ASUS PB278Q 2560x1440 Monitor Review
Let's start with the monitor itself.
It's huge. Make no mistake, the difference between even a 24" 1080P monitor, and the 27" ASUS offering is immense. The amount of screen real-estate available is glorious, and you really feel the benefit of the extra pixels on offer. For comparison purposes, a 1920x1080 monitor has just over 2 million pixels. The ASUS PB278Q has 3.6 million pixels. It's very nearly two 1080P monitors worth of screen in just a 3" bigger package. This makes a huge difference to your potential productivity.
In the OC3D offices we have a few different setups available to us. We normally use triple screens for our work, and have gamed on Eyefinity setups and 3D setups. We definitely prefer the 'one giant screen' approach. Games are designed for a single screen, especially in these days where the line between a console title and a PC title are blurred so much that few games are designed to utilise more than one display.
The quality of the screen is outstanding. The PLS (Plane Line Switching) panel is a big improvement upon a TN panel, and easily a match for any IPS panels. You get brilliant colour reproduction, good blacks, good viewing angles and the whole shebang is wrapped up in a nicely designed surround. Sure it wont win any design awards, but when it comes to monitors we'd much rather have something that just works, rather than something with fancy stands and strange lights just for the sake of it. The stand is excellent and you certainly wont need to purchase a separate VESA stand just to get some decent adjustability.
Of course you pay a premium for such a big monitor, and the PB278Q rocks in at a fairly hefty £460. However, that's only hefty compared to either the bottom end TN monitors that most of us start with, or the average 1080P television where you can get a much bigger size for the same kind of money. If you look at what you're actually getting, we think that the PB278Q is very good value. If you've never experienced a good quality monitor then you can't appreciate the difference it makes. But if you think of how much you are willing to spend on good graphics or a fast processor, why scrimp on the part of the computer you actually look at?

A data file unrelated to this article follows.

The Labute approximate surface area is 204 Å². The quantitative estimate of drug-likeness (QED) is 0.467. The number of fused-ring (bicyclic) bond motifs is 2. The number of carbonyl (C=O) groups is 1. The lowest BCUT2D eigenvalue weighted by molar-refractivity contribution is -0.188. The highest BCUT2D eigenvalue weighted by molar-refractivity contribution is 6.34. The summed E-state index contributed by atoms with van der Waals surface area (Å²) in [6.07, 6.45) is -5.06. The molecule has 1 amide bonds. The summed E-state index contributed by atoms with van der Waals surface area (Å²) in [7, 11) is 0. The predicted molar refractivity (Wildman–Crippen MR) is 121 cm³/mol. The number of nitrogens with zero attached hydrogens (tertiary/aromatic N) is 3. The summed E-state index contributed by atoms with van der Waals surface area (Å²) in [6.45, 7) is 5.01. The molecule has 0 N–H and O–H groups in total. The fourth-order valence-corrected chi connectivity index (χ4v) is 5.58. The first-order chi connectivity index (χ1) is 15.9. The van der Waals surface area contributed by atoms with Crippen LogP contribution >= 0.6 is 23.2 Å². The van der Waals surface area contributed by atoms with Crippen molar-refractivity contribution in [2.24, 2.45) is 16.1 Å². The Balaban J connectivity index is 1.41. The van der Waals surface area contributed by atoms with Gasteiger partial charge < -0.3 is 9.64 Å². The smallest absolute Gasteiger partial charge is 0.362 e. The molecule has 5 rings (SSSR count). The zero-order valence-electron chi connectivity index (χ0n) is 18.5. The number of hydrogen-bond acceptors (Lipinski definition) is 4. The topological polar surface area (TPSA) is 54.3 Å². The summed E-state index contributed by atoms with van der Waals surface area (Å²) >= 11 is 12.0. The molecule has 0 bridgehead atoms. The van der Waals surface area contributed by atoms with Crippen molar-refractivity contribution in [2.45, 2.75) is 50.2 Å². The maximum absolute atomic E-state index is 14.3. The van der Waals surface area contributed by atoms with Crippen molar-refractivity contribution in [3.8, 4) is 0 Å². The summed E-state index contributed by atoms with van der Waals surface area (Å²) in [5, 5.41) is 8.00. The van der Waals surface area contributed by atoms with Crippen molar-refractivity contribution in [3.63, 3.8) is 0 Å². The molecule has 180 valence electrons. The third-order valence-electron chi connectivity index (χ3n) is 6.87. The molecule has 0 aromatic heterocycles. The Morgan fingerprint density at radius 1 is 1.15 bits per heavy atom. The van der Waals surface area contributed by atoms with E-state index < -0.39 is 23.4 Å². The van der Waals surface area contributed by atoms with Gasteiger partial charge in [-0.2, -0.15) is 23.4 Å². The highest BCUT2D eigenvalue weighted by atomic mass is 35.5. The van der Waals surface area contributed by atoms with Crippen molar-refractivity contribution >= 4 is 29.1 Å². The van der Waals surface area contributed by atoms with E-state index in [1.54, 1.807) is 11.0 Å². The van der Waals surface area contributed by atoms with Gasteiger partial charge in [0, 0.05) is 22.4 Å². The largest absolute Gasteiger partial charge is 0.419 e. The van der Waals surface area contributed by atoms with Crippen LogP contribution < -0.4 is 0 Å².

Finally we have to point out the performance difference in average FPS. This, as we said above, is nearly twice the size of a 1080P monitor in pure pixel terms, so that requires a ton of extra horsepower and the frame-rate certainly suffers. If you've only got a mid-range card you'd be better off putting your money into a high-end GPU first, otherwise you'll be watching a slide-show.
However, if you want a big screen with awesome colours, good response, no ghosting, loads of connection options and a great stand we heartily recommend the excellent ASUS PB278Q. Our only complaint is that we only have one and everybody is fighting over the chance to use it. A worthy winner of our OC3D Gold Award, you owe it to yourself to have a screen that freshens up your whole experience.